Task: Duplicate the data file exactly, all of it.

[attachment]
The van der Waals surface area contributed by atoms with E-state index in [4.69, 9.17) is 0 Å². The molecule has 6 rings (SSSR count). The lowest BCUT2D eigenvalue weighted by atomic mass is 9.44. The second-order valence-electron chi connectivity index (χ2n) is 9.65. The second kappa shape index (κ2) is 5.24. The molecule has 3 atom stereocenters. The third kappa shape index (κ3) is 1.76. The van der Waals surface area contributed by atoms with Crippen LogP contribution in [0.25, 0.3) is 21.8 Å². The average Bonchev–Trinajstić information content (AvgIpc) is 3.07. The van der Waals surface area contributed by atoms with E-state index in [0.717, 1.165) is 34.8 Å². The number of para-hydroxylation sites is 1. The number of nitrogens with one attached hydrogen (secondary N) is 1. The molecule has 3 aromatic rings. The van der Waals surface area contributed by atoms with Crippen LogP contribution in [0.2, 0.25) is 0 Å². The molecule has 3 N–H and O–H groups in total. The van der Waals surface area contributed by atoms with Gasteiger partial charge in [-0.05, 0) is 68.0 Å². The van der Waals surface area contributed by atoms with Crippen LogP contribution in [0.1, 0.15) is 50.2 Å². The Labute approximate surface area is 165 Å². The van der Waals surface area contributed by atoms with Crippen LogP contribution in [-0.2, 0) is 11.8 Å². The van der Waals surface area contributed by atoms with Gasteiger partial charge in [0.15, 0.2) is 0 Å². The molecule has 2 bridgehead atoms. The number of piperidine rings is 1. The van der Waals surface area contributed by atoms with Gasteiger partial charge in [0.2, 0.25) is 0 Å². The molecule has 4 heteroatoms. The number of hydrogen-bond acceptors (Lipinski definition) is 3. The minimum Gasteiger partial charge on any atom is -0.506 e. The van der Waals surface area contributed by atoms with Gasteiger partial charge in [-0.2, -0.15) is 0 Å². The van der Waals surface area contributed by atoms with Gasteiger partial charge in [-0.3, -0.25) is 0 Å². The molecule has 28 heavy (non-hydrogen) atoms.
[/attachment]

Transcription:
The van der Waals surface area contributed by atoms with E-state index in [4.69, 9.17) is 0 Å². The molecule has 6 rings (SSSR count). The lowest BCUT2D eigenvalue weighted by atomic mass is 9.44. The second-order valence-electron chi connectivity index (χ2n) is 9.65. The second kappa shape index (κ2) is 5.24. The molecule has 3 atom stereocenters. The third kappa shape index (κ3) is 1.76. The van der Waals surface area contributed by atoms with Crippen LogP contribution in [0.25, 0.3) is 21.8 Å². The average Bonchev–Trinajstić information content (AvgIpc) is 3.07. The van der Waals surface area contributed by atoms with E-state index in [0.717, 1.165) is 34.8 Å². The number of para-hydroxylation sites is 1. The number of nitrogens with one attached hydrogen (secondary N) is 1. The molecule has 3 aromatic rings. The van der Waals surface area contributed by atoms with Crippen LogP contribution in [0.2, 0.25) is 0 Å². The molecule has 3 N–H and O–H groups in total. The van der Waals surface area contributed by atoms with Gasteiger partial charge in [-0.05, 0) is 68.0 Å². The van der Waals surface area contributed by atoms with Crippen LogP contribution in [0.1, 0.15) is 50.2 Å². The Labute approximate surface area is 165 Å². The van der Waals surface area contributed by atoms with Crippen LogP contribution in [-0.2, 0) is 11.8 Å². The van der Waals surface area contributed by atoms with Gasteiger partial charge in [0.15, 0.2) is 0 Å². The molecule has 2 bridgehead atoms. The number of piperidine rings is 1. The van der Waals surface area contributed by atoms with Gasteiger partial charge in [0.2, 0.25) is 0 Å². The molecule has 4 heteroatoms. The number of hydrogen-bond acceptors (Lipinski definition) is 3. The minimum Gasteiger partial charge on any atom is -0.506 e. The van der Waals surface area contributed by atoms with Gasteiger partial charge in [-0.2, -0.15) is 0 Å². The van der Waals surface area contributed by atoms with Gasteiger partial charge in [-0.3, -0.25) is 0 Å². The molecule has 28 heavy (non-hydrogen) atoms.